A team of physicists at the Australian National University (ANU) have developed Star Wars-like HD holographic images made out of an ultra modern material. The research team worked in collaboration with the Oak Ridge National Laboratory in the United States, and Nanjing University in China on this project. They believe that these high definition pictures will pave the path for developing smartphone cameras infused with 3D-picture capturing technology.
This material of the images is made up of super fine silicon pillars, which are 500 times thinner than human hair. The way it would work is that the material in question will have the ability to record every detail of light inherent in a picture and transform it into 3D. In that sense, it would also differ from a traditional photograph captured by a smartphone camera at present because the later only observes partial information of light. Hence, it appears to be just two-dimensional.
Co-lead researcher and PhD student Lei Wang said that the idea for this technology was inspired by the series of Star Wars movies. “As a child I learned about the concept of holographic imaging from the Star Wars movies. It’s really cool to be working on an invention that uses the principles of holography depicted in those movies.” Mr. Wang said, reported ABC.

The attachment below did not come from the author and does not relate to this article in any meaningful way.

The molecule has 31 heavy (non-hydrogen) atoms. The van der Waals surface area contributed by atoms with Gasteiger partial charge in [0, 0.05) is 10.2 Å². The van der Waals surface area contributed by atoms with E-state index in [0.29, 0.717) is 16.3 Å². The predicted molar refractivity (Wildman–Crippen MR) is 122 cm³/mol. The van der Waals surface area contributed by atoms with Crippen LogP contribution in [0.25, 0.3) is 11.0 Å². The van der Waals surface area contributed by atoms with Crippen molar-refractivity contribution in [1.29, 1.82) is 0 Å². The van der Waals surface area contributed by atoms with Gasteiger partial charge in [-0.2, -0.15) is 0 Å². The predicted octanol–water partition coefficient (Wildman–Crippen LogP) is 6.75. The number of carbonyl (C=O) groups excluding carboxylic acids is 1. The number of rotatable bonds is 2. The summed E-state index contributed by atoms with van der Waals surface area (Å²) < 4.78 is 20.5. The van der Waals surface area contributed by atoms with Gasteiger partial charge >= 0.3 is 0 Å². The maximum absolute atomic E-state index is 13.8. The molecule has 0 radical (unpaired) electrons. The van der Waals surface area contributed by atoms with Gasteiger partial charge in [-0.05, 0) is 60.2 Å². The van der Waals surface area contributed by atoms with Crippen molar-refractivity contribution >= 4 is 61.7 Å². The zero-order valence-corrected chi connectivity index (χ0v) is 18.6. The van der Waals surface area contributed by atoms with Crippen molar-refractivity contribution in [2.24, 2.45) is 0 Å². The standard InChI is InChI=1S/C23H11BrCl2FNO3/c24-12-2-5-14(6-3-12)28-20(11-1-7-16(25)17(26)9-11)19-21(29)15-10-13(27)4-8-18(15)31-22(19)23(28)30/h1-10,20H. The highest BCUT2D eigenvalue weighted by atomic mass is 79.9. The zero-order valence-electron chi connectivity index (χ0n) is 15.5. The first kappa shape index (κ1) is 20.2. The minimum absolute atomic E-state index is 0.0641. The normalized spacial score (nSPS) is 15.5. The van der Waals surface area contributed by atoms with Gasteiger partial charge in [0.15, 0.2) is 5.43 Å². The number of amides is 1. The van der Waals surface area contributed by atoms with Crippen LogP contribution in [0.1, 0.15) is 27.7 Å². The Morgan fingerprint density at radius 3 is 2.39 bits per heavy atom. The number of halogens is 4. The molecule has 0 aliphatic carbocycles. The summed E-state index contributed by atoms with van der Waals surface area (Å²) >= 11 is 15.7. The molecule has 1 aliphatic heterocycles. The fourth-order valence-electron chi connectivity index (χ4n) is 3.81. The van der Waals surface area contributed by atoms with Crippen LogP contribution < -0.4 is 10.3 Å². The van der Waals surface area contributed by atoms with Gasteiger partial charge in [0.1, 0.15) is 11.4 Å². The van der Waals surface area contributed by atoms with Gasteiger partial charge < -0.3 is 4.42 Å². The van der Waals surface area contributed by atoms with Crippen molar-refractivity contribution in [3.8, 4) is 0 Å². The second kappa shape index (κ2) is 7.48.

The technology attempts to not only revolutionize the future of photograph, but also the physical appearance of camera built in smartphones. Even though cameras capable of producing holograms are not unique, they sure are rare. This is because lenses and prisms in these cameras are all heavy-weight and bulky, making them less portable.
Flat and lightweight cameras are the call of the day and according to Wang, the latest technology can actually make that happen. The same holographic functionality can be accessed but with a shrunk-down exterior. If indeed such a device with the aforementioned featured is developed, it could have endless potential.
It could very well redefine the size and quality of man-made satellites. A lot of dollars can be saved on international space missions, reported Gizmodo, through installing high and improved optical systems.